Results of experimental transfer of rainbow smelt into lakes reclaimed by rotenone around 1960 in Maine were originally interpreted to cast doubt on the previously widely accepted hypothesis that there were two hereditarily different forms of rainbow smelt, one large and one small. Study of more recent data from some of the transplanted populations and reanalysis of the original data suggests different conclusions. The initial effect of introductions into a reclaimed lake may be accelerated and/or more prolonged growth which exceeds even interlake differences. This initial phase, however, is followed by a second phase, when the population reaches equilibrium and these effects subside. Data from phase two of the Little Concord-Shagg and Cold Stream-Coleback Lake transfers showed that the growth characteristics of the transplanted populations returned to those of the parental populations. Large differences in growth patterns were thus found only in the initial phase of the introduction. Meristic characters were little affected by transplanting.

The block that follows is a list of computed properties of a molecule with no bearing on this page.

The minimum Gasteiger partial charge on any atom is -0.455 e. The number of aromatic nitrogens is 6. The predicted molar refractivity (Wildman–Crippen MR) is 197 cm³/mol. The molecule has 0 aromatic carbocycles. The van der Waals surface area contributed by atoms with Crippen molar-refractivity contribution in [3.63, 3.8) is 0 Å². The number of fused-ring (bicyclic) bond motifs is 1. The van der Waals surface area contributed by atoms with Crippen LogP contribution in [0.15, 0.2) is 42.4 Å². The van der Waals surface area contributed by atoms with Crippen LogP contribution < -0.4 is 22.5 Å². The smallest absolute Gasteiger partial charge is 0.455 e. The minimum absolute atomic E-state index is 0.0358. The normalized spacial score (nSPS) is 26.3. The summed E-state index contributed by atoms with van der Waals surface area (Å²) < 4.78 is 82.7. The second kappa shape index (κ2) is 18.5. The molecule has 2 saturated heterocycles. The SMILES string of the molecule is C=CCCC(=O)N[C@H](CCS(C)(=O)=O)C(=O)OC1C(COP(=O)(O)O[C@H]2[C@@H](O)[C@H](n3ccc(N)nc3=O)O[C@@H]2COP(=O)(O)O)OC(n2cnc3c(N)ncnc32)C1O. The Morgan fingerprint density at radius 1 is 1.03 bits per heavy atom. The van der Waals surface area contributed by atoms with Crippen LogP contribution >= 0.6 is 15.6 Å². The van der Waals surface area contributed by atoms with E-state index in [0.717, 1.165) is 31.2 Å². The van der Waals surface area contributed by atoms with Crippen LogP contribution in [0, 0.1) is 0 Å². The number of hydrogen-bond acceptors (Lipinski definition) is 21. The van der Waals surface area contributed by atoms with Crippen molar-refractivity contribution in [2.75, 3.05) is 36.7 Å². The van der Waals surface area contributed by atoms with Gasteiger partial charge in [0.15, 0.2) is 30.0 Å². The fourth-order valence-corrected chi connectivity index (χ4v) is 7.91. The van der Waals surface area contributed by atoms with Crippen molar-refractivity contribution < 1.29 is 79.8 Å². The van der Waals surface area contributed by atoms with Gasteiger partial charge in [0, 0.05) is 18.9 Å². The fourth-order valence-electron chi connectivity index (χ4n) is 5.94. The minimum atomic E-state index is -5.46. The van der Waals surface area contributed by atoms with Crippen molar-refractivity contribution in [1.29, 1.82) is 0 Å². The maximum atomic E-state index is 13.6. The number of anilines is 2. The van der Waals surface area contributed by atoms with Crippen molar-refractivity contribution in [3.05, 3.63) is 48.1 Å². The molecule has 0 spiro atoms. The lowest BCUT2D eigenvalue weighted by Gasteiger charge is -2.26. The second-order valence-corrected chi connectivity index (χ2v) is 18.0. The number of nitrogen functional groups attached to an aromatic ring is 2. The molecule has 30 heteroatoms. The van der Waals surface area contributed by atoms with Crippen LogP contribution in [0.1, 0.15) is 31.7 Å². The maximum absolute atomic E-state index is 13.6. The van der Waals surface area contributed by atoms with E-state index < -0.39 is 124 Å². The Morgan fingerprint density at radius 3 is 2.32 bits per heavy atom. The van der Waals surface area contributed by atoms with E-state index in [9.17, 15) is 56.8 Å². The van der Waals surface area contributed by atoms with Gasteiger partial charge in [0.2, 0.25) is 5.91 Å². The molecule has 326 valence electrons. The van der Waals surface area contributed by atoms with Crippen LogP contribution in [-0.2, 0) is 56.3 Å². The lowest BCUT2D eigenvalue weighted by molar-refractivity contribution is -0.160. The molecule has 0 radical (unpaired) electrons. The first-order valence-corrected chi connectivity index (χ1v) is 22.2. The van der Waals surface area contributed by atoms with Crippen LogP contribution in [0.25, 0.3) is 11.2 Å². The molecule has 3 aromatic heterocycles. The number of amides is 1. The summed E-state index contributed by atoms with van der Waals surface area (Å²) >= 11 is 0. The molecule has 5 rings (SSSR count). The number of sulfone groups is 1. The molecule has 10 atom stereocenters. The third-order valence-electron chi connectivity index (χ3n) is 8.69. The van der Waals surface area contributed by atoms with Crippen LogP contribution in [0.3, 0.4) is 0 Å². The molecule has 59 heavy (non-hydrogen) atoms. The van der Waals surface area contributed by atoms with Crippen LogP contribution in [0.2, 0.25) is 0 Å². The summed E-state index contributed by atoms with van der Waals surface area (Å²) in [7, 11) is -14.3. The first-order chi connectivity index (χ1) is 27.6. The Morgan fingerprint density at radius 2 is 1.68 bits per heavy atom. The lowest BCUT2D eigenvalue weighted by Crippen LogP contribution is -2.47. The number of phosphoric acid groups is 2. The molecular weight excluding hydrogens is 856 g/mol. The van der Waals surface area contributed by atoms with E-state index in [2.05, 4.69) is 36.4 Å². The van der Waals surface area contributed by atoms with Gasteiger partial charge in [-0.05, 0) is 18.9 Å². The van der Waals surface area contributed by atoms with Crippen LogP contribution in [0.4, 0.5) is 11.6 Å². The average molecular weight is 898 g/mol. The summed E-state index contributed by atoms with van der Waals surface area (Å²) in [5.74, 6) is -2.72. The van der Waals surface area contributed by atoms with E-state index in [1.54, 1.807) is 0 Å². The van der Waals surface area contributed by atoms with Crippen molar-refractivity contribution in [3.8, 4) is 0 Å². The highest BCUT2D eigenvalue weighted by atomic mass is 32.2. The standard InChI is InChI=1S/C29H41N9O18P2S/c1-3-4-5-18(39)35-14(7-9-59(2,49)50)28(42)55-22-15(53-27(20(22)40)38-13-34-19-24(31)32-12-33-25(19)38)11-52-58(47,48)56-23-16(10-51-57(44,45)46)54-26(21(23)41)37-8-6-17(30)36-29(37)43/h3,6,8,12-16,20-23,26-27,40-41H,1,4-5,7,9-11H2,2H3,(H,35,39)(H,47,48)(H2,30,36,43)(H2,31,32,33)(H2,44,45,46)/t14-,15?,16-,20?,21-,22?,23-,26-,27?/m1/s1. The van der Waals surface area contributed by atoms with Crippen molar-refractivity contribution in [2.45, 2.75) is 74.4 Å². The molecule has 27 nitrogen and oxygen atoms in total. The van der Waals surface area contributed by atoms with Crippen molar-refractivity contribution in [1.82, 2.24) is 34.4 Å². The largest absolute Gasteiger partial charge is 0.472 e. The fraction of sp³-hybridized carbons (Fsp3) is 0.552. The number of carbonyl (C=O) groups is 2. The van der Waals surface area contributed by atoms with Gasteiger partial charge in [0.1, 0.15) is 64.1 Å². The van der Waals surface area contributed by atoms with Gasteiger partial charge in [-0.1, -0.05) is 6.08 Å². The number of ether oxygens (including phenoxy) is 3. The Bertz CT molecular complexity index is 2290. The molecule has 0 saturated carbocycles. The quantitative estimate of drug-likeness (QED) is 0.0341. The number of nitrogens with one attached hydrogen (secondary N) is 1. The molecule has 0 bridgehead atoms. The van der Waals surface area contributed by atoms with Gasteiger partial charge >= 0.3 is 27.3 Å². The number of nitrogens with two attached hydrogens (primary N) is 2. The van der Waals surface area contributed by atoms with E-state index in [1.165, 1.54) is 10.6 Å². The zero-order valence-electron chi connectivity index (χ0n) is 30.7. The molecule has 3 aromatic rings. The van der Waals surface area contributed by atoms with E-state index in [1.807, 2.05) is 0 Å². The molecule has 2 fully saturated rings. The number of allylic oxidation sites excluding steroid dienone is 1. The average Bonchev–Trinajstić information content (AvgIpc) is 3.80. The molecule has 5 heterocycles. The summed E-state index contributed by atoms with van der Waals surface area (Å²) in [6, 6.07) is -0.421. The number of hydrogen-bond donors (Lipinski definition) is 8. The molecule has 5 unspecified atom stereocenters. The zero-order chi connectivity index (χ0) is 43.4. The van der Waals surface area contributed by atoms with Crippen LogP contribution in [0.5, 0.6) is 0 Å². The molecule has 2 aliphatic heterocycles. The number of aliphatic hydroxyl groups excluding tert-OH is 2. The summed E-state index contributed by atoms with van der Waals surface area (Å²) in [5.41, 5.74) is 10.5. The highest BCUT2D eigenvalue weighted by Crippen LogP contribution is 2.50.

Analysis of large specimens derived from a postulated second unofficial introduction into Coleback Lake showed that they also differed significantly, having both higher gill raker and vertebral counts than the smaller smelt. This was of interest as smelt vertebral and gill raker counts usually are inversely related; hence we do not equate these for the moment with the large form of smelt known elsewhere.
It is concluded that the initial interpretation of transfer experiments be delayed until conditions approaching equilibrium can be expected to exist. Further, our analysis of more recent lake transfer data has shown nothing to refute the hypothesis that there are at least two hereditarily different forms of smelt.